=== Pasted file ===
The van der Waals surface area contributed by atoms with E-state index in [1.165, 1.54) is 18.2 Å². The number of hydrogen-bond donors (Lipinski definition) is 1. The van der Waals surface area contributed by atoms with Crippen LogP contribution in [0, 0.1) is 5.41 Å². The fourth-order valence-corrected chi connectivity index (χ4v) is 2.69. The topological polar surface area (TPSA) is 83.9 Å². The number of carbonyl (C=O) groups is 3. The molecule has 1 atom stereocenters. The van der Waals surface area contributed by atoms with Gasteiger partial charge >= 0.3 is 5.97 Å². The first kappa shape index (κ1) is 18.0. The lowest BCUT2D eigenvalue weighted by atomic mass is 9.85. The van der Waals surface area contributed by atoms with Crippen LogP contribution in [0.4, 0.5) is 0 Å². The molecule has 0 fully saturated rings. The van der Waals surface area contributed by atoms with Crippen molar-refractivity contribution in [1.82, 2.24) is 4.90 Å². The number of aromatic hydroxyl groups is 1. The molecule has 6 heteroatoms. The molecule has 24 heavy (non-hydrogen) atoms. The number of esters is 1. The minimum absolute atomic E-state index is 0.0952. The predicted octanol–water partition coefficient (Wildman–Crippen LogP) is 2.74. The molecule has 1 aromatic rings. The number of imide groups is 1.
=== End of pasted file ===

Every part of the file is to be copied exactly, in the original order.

The van der Waals surface area contributed by atoms with E-state index in [1.165, 1.54) is 18.2 Å². The number of hydrogen-bond donors (Lipinski definition) is 1. The van der Waals surface area contributed by atoms with Crippen LogP contribution in [0, 0.1) is 5.41 Å². The fourth-order valence-corrected chi connectivity index (χ4v) is 2.69. The topological polar surface area (TPSA) is 83.9 Å². The number of carbonyl (C=O) groups is 3. The molecule has 1 atom stereocenters. The van der Waals surface area contributed by atoms with Gasteiger partial charge >= 0.3 is 5.97 Å². The first kappa shape index (κ1) is 18.0. The lowest BCUT2D eigenvalue weighted by atomic mass is 9.85. The van der Waals surface area contributed by atoms with Crippen LogP contribution in [0.4, 0.5) is 0 Å². The molecule has 0 fully saturated rings. The van der Waals surface area contributed by atoms with Crippen molar-refractivity contribution in [1.82, 2.24) is 4.90 Å². The number of aromatic hydroxyl groups is 1. The molecule has 6 heteroatoms. The molecule has 24 heavy (non-hydrogen) atoms. The number of esters is 1. The minimum absolute atomic E-state index is 0.0952. The predicted octanol–water partition coefficient (Wildman–Crippen LogP) is 2.74. The molecule has 1 aromatic rings. The number of imide groups is 1.